Sleep – the neglected essential of life, by Kate Sheehan

13 July, 2022

Occupational therapist, the OT Service’s Kate Sheehan, joins our Stannah Collective! In her first blog, Kate builds on our psychologist Jo Hemmings’ scientific link to sleep, exploring the effects of poor sleep on physical, cognitive, and mental health.

It’s essential that we get a good amount of deep sleep and if we have disrupted sleep for even short periods of time it will have a significant effect on our mental, cognitive, and physical well-being since sleep plays a critical role in brain function, which can impact all our bodily systems.

The number of scientists working on sleep research is small but is beginning to develop fast, and it is now acknowledged that quality sleep is as essential as a balanced diet and exercise to maintain healthy lifestyles. Older adults need between seven and eight hours of sleep to function and the adage that you need significantly less than this in later life is a myth.

A good sleeping pattern is a regular one, so going to bed at the same time and turning your light off at the same time each night is as important as waking up at similar times. This allows our bodies to go through the restorative process that sleep provides. Therefore, you will only reap the greatest benefits from sleep when you get enough hours’ sleep each night, have sleep that is relatively uninterrupted and maintain a consistent sleep schedule.

What are the consequences if we do not get the right amount of sleep for our physical, cognitive, and mental well-being?


Evidence suggests that lack of sleep can have significant physical effects and lead to long-term conditions such as diabetes, obesity, cardiovascular disease, and cancer.

Lack of sleep can lead to increased hypotension as rest time is used by our bodies to regulate the hormones that manage our blood pressure, which can, in turn, put an undue burden on our heart, leading to heart attacks or strokes.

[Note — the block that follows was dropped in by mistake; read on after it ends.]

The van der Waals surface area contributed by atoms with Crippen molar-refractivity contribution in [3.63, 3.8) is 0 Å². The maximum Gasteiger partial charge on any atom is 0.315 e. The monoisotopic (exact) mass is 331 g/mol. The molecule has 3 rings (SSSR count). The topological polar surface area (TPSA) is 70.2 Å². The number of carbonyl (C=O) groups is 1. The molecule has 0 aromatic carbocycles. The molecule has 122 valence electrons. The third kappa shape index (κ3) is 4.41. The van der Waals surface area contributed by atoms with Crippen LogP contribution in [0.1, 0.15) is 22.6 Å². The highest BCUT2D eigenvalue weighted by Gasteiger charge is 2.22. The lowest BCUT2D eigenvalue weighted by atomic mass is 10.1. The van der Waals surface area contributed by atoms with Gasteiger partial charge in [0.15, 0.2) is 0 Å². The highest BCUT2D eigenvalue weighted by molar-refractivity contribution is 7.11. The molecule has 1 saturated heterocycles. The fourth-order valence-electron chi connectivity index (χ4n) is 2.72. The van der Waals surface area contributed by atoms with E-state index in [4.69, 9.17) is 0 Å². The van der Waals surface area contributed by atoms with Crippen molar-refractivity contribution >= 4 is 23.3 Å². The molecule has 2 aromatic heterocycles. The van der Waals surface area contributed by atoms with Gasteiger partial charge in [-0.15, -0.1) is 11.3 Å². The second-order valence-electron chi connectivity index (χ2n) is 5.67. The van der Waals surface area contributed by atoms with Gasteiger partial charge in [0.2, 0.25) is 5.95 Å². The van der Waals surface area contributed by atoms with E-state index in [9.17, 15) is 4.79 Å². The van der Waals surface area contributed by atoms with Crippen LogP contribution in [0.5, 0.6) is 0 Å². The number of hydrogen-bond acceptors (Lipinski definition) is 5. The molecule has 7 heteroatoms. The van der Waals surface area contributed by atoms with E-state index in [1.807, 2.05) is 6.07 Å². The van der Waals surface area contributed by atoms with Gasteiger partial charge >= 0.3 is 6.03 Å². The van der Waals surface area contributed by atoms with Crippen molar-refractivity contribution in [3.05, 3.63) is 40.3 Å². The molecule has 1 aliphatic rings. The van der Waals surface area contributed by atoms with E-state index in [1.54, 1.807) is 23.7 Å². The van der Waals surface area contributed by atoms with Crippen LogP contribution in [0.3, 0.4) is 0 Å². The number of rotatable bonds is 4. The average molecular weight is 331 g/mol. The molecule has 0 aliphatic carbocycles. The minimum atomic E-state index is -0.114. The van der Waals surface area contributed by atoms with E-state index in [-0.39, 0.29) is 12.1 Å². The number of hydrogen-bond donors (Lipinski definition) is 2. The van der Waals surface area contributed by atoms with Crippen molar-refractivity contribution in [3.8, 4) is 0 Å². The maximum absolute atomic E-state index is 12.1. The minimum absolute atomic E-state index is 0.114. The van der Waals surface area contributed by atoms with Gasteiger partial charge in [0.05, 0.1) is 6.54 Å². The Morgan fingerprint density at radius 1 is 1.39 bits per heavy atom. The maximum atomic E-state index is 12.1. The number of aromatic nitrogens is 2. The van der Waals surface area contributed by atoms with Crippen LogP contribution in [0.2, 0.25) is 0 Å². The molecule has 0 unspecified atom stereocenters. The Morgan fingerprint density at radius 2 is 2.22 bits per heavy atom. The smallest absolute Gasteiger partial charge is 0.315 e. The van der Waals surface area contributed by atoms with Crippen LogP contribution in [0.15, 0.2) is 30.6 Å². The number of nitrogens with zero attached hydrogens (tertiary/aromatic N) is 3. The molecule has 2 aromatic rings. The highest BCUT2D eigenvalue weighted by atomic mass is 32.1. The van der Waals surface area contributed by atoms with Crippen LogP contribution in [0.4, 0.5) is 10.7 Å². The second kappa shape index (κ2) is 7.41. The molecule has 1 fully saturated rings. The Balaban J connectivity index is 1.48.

Over a period, sleep deprivation can negatively impact our body’s metabolism and eating habits, which can lead to weight gain, diabetes, and poor self-confidence.


Recent evidence has suggested that those people getting under seven hours’ sleep a night have a greater risk of developing Alzheimer’s; the details of why are still being explored, however, it may be due to amyloid deposits (protein toxins) that accumulate in the brain, killing off cells. During effective sleep, these harmful proteins are effectively cleansed from the brain.

Sleep deprivation can impact a person’s ability to carry out day-to-day activities safely and effectively due to slower reaction times, fatigue, and reduced alertness. Fatigue is a potentially serious problem for older people as it can lead to poor balance, mobility and proprioception which can result in a higher risk of falls.

Mental health

There is a close relationship between sleep and mental health and a poor sleeping pattern can lead to irritability, depression, and anxiety. Once in a cycle of poor sleep, the anxiety to try and sleep then becomes all-consuming and leads to further mental health impacts.

For more guidance on getting a good night’s sleep, read up on the link between sleep, science and mental health in part one of our sleep guide, by Jo Hemmings.

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